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How Companies Are Using Industry 4.0 to Improve Operations

Technology is a significant part of the 21st century. Strong and profitable companies are continually looking for ways to improve efficiency and cut down on errors, as it is essential to implement technology to survive as a business. By improving technological processes, companies can reduce costly errors and mistakes.

The Three Industrial Centuries Before

The manufacturing industry has gone through three industrial revolutions and is now entering into its fourth. The first industrial revolution occurred in the 18th century and consisted of mass production by using water and steam power. This revolution helped to lessen the workload on humans and animals. The second industrial revolution occurred a century later and initiated assembly lines and used oil, gas, and electric power to increase automation and mass production. The third industrial revolution came about in the middle of the 20th century when computers and data analysis helped share and collect data on an easier scale. Today, the industry is entering into the fourth industrial revolution, also called Industry 4.0, according to IBM.

Industry 4.0 Attraction

Industry 4.0 is currently the peak of automation and smart factories. This industrial revolution is allowing companies to gather more data from the factory floor and combine that with other enterprise operation data, which results in a smart factory that can achieve information transparency and better decisions. There are many advanced technological features being implemented during this industrial revolution, but the two most stand-out technologies consist of Internet of Things and artificial intelligence.

Implementation of Internet of Things in the Industry

According to IBM, “the Internet of Things is the billions of physical devices around the world that are now connected to the internet, all collecting and sharing data.” While the Internet of Things (IoT) can be implemented from a wide range of items, such as toothbrushes and automobiles, the manufacturing industry is seeing IoT being used in connection with predictive maintenance. By implementing IoT, companies are now able to reduce production downtime since the IoT technology gathers machine data; this data consists of machine temperature, vibrations, and voltage, via sensors and transmissions. The data is then maintained in a cloud-based data storage platform, where it is continuously being updated. Based on the information maintained from the machine’s sensors and transmissions, the companies will then be able to receive regular feedback to reveal potential maintenance issues and avoid machine failures, as the cloud-based software will give warning that the machine needs an item repaired. With the implementation of IoT, companies will lower unexpected downtime and increase machine efficiency.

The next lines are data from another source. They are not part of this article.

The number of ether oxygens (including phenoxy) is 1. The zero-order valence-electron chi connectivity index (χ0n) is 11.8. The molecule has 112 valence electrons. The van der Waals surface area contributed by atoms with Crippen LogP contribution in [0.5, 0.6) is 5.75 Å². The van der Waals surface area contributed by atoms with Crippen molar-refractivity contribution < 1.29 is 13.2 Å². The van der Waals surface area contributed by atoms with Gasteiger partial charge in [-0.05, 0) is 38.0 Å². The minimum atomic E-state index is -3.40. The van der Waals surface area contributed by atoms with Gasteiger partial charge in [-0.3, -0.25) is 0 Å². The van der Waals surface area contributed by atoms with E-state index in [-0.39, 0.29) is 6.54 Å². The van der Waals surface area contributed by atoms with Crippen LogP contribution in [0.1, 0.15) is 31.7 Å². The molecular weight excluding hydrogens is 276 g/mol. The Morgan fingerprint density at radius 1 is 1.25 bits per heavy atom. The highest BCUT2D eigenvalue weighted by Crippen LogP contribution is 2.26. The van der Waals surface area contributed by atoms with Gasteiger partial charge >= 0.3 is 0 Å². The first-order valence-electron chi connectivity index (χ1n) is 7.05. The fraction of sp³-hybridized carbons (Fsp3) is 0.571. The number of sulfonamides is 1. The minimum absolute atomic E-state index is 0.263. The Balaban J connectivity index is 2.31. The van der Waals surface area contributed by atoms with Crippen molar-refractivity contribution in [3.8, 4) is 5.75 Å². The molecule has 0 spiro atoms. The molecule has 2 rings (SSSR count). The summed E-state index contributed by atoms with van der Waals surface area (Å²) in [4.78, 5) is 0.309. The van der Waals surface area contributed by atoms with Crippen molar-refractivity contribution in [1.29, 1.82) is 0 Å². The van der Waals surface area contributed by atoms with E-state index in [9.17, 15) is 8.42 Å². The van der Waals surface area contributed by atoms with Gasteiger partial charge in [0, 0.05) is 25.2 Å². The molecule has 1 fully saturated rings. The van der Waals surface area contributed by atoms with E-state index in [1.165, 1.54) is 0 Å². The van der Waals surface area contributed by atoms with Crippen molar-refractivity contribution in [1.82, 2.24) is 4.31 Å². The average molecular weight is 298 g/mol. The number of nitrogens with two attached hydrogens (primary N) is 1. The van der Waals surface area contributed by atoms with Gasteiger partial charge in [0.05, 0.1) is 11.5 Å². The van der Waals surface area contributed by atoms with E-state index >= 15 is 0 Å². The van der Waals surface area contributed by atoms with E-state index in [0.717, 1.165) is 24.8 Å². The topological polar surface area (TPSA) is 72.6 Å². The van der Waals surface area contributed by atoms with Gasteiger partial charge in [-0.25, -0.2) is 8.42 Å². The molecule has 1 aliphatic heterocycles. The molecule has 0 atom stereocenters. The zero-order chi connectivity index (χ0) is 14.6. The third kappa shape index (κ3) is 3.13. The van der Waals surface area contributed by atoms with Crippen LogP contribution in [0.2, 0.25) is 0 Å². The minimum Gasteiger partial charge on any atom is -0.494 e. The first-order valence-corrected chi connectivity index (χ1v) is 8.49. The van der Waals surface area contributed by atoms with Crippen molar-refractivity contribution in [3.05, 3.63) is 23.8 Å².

Artificial Intelligence in Manufacturing

A topic that has received much attention lately is artificial intelligence (AI). While artificial intelligence has been used for many decades, the manufacturing industry is now using AI more than ever. Organizations can be seen implementing AI to improve demand forecasting, increase productivity, and to reduce waste at a company level. Companies have started the use of “cobots,” a robot that is able to work alongside humans. The use of cobots allows work to be done 24/7. Cobots have increased the output of items for companies without increasing the waste or errors.

Companies also benefit from AI by proactive and predictive maintenance. Similar to IoT, AI monitors and analyzes data at a high level to predict and prevent any unexpected breakdowns from occurring. Lastly, AI has been able to help the manufacturing industry automate quality checks. Companies can implement image recognition, which can be used to alert members of company defects that may have occurred during production. This technology can help to improve the satisfaction of customers and the company’s reputation.

Please reach out to a member of our Manufacturing & Distribution team for more information on the topic outlined above. For more information regarding our Manufacturing & Distribution experience, visit our Manufacturing & Distribution industry page.

About the Author

Laura Sherman

Laura joined McKonly and Asbury in 2023. She is currently a Senior Accountant on the firm’s Commercial Assurance & Advisory Segment.

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